CRIMINAL LAW – “Send a message” closing arguments: Brent Cantrell v. Com. of Kentucky (SC 6/25/20090

Brent Cantrell v. Com. of Kentucky
2007-SC-000218-MR June 25, 2009

Opinion by Justice Cunningham. All sitting; all concur.

Cantrell appealed his conviction on charges of complicity to manufacture and possess methamphetamine and PFO-2. On appeal, he argued that during the penalty phase the prosecution was allowed, over Cantrell’s objection, to make a “send a message” argument to the jury. The Court found no error. The Court noted that both the U.S. Supreme Court and the federal sentencing guidelines include deterrence among the factors to be considered when imposing a sentence. The Court cited nearly a century of Kentucky case law where prosecutors’ comment on the deterrent effect of a sentence has been held proper. “[S]o long as the jury is well aware that it is sentencing the particular defendant before it […] on the crime for which he or she has been convicted, there is no prejudice in the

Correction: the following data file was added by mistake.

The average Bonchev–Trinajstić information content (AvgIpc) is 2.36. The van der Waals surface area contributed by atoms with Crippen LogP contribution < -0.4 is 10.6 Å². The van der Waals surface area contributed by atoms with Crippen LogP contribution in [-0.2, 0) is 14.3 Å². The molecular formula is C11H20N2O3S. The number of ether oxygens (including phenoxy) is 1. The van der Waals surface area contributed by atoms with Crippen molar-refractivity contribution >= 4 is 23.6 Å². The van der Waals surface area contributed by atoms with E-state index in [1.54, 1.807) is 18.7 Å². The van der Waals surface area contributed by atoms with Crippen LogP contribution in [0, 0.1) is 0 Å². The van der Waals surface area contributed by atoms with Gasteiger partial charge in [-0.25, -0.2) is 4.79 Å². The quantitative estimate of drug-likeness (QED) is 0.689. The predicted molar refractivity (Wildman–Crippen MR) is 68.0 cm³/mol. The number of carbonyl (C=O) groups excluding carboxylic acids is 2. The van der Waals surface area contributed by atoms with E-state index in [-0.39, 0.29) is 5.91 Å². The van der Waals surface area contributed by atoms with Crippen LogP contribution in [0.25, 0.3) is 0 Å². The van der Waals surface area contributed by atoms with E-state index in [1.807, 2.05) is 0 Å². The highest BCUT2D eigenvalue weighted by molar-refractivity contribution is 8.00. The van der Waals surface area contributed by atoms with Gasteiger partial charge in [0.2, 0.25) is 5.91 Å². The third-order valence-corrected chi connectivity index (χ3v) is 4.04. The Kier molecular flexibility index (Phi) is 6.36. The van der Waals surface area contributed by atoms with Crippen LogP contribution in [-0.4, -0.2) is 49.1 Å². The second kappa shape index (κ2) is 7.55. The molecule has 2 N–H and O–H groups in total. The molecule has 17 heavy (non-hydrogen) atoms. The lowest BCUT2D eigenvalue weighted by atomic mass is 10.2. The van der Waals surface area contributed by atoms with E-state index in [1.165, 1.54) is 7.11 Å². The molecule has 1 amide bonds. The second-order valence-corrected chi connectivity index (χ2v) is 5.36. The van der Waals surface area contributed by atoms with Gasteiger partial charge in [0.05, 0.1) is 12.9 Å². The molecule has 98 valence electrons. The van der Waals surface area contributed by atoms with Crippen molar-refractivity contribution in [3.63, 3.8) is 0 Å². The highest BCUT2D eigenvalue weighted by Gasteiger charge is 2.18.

prosecutor commenting on the deterrent effect of the sentence.”

The Court repeated its continued disapproval of “send a message arguments” during the guilt phase of a trial, and cautioned that such arguments must be “channeled down the narrow avenue of deterrence.” Any argument by the prosecution that a lighter sentence would “send a message to the community” which would hold the jurors accountable or in bad light is inappropriate.

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